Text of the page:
What a beautiful morning in Paris, Ky. It’s Sunday, December 27th and 60 degrees – warmer than it should be. Just put on a second pot of coffee, as Susan and Mariela (our oldest daughter and granddaughter) gather their things to head back to Wilmington, Delaware. Chuck is still at the barn, as Sarah (another daughter) and I send off the girls and start breakfast.
Looking out the front door I’m enjoying another colorful sunrise and Tinner’s Storm sees me on the porch and, being the spoiled grandson of Secretariat, he believes if he comes to the fence he will be rewarded with a treat. He’s right.
So we enjoyed another Christmas at Rosecrest Farm with uncharacteristically warm weather and more mud than we’d like, but the horses seem to enjoy rolling in it. The horses are a little confused with this weather. They grew their winter coats about six weeks ago preparing for winter and want to know just when are they going to need their coats.
Farm life in December is usually cold and the ground is frozen. Not this year…some days I think it’s been warmer here than Southern California. So the weather has been great for the B&B guests, we are able to tour the farm in my open air runabout.
In fact, several weeks ago I had just finished giving a group their farm tour and returned to the house when Chuck asked me if I saw Rocky (our house cat) at the barn. I said no and that I had never seen him go past the B&B. He said Rocky was up at the barn earlier, and when he tried to pick him up he ran off with Safi, one of the barn cats. We walked up to the barn after dark looking for Rocky but did not see him. Several hours later we heard a cat fight in the pasture next to the house but by the time I got out there… no Rocky. I stayed up till about 1 am…no Rocky.
Chuck got up about 4 am… no Rocky. After Chuck completed his morning routine, he drove thru the pastures … no Rocky.
Saturday… no Rocky.
Sunday…no Rocky. So late Sunday afternoon Chuck took out Rocky’s food dishes and potty box, believing he would not be back. About 6 hours later Chuck was at his desk when I heard him say, “Rocky is at the window!”. We were very happy to have Rocky back.
It’s wonderful living in the country, but there are perils of all sorts for our precious companions. Putting two and two together, we think Rocky managed to get himself closed in somewhere. He was quite glad to be home, and is sticking close to home now….thank goodness.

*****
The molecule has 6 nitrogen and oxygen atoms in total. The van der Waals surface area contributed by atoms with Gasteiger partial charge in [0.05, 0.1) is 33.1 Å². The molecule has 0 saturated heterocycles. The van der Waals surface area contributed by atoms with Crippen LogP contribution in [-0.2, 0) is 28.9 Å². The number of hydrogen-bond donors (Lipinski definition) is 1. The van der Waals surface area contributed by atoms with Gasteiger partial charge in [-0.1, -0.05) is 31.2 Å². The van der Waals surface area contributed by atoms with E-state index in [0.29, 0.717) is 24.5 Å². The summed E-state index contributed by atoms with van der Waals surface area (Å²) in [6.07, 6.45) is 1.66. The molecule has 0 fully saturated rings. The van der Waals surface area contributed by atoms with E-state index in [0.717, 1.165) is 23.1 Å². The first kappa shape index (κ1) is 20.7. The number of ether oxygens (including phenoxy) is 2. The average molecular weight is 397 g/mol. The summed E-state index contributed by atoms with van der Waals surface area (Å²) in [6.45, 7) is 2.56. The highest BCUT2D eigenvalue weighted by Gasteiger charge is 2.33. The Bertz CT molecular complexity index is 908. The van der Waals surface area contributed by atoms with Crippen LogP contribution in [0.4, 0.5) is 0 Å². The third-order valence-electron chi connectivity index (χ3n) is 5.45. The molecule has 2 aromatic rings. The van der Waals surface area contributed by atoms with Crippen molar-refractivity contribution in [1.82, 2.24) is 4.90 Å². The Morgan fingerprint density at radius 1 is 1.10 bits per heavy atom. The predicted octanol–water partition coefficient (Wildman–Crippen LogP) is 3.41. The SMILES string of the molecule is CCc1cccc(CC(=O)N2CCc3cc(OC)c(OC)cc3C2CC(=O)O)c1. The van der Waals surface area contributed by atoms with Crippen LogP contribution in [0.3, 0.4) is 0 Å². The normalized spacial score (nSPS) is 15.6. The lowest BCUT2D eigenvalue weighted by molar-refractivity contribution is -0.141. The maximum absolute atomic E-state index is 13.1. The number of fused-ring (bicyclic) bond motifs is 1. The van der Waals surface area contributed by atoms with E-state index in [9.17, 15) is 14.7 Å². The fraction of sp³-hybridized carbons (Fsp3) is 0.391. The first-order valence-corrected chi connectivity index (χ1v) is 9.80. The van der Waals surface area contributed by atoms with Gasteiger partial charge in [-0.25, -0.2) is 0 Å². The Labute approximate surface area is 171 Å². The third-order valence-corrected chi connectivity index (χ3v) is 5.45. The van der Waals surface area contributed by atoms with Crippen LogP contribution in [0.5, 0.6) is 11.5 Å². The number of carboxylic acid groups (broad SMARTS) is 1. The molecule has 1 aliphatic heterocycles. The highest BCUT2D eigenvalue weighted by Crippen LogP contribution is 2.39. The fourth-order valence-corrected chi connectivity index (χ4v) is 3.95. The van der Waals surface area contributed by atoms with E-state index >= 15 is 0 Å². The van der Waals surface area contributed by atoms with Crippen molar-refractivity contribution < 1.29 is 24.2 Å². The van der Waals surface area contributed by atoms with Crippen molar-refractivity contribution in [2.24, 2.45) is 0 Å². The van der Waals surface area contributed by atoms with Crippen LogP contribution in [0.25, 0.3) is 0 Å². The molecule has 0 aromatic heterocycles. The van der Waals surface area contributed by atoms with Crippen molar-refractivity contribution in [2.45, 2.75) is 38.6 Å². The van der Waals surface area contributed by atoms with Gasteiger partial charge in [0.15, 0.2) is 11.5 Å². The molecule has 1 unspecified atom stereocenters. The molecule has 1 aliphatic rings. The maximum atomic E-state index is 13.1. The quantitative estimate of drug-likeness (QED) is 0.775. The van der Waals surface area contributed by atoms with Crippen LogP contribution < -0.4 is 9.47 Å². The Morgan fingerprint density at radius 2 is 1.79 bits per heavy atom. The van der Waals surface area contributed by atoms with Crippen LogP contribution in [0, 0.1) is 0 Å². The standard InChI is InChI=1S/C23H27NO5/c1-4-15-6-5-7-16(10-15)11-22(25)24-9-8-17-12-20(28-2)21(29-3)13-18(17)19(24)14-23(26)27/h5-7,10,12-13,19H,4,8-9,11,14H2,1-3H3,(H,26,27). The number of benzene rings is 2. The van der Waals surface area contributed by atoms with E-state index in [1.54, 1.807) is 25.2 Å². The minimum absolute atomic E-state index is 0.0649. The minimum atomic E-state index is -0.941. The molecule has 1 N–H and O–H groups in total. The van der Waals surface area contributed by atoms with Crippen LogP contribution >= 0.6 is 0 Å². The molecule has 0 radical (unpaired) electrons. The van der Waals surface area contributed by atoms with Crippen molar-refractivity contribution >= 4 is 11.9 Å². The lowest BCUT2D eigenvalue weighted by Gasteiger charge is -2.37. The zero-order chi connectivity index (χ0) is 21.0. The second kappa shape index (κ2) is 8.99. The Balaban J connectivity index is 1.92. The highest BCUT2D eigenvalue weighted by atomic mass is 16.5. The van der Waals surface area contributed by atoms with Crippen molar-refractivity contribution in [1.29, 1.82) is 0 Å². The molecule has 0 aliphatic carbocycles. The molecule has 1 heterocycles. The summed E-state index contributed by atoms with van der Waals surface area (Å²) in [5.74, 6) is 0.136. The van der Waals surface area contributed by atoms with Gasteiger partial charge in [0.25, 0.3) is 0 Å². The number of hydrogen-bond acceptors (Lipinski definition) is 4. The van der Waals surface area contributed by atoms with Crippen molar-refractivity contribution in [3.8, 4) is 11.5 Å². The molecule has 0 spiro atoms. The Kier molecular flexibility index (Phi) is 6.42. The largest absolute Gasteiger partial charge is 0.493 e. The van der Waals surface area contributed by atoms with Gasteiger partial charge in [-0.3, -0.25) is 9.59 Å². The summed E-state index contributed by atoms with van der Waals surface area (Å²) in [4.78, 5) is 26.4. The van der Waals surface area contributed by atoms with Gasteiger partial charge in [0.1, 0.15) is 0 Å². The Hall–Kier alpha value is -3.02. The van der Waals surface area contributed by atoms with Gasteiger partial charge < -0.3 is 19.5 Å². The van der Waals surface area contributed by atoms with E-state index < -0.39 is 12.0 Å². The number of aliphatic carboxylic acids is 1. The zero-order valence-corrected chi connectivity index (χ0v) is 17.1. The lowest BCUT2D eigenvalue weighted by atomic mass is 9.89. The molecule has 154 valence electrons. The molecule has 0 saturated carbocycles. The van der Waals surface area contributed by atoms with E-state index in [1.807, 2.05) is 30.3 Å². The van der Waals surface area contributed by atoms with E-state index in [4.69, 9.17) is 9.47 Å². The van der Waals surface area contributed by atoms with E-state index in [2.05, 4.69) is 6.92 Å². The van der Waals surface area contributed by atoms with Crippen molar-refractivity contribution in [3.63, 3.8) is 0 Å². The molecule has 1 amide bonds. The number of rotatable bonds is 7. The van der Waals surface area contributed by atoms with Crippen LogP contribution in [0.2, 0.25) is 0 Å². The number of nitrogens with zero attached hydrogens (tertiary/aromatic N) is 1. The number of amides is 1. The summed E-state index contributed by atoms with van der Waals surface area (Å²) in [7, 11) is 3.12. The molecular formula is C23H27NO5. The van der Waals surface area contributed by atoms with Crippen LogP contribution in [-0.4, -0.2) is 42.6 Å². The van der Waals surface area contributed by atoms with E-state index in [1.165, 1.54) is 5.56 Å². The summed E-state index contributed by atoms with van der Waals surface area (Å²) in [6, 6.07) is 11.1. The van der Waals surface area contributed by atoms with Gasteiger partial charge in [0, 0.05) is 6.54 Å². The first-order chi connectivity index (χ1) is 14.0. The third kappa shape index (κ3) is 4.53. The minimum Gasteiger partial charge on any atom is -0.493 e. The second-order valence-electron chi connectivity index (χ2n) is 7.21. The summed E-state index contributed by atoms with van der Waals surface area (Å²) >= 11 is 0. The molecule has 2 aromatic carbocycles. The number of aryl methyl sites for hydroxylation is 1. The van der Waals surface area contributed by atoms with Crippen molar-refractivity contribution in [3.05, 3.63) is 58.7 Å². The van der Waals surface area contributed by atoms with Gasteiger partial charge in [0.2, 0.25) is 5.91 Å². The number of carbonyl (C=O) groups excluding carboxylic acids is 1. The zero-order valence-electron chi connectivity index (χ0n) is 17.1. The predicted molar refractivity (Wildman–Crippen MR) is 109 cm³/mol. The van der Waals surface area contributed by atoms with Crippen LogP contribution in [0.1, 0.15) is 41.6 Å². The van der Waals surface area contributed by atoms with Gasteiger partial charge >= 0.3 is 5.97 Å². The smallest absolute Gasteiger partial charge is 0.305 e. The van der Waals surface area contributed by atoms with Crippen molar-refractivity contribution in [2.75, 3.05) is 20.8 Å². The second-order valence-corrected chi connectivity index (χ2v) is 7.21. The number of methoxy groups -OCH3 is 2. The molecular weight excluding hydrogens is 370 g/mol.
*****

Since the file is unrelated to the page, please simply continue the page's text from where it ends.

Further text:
This is also the time of year that the pregnant mares start showing their bellies and the ones due in January even start waddling a little. The first-time mamas are confused about what’s going on with their bodies, since they have something moving around their belly.
The weanlings are growing and anticipating January 1st when they all celebrate their birthday. It’s a big day as they become yearlings, they switch and start going into the yearling barn. It seems at this age they start behaving like mischievious teenagers.
So let me finish by catching you up on Sweet Halory….as you know from my last blog she came out of her race great and had a good breeze. Well, the next morning Team O’Neill noticed a little swelling and heat in her ankle. Diagnosis with a flake, the team got her in and the surgeon removed it arthroscopically. After monitoring it for a week, she was then sent to a nearby farm to recuperate. Luckily, she’s doing great and will hopefully be back training in about 90 days. She just might get to work out with her old pasture mate Miss Noble Rose.
Yes, to those of you thinking you just saw her at the farm… Miss Noble Rose flew out to California just two weeks ago. Here is a picture team O’Neill took of her when she arrived. Doug did comment that she seemed a little fat but I thought she’s not fat… just fluffy ;).
For those of you who don’t remember or don’t know, Miss Noble Rose is the first foal of our Miss Dixie Rose. Miss Dixie Rose was our first homebred to race. She had a promising career as a two year old, she was always on the board. Her first race she lost to Sassy Image (ultimately a Grade 1 winner of more than $800,000) and her fourth race she beat Havre de Grace.
As some of you know, Havre de Grace went on at age 4 to be champion and Horse of the Year, and Miss Dixie Rose came home with a chip in her ankle and missed her 3-year-old year. Miss Dixie Rose came back as a 4-year-old to win, but we retired her early since her ankle seemed to bother her. We are very excited to see what her daughter can do, and hope she has a successful career.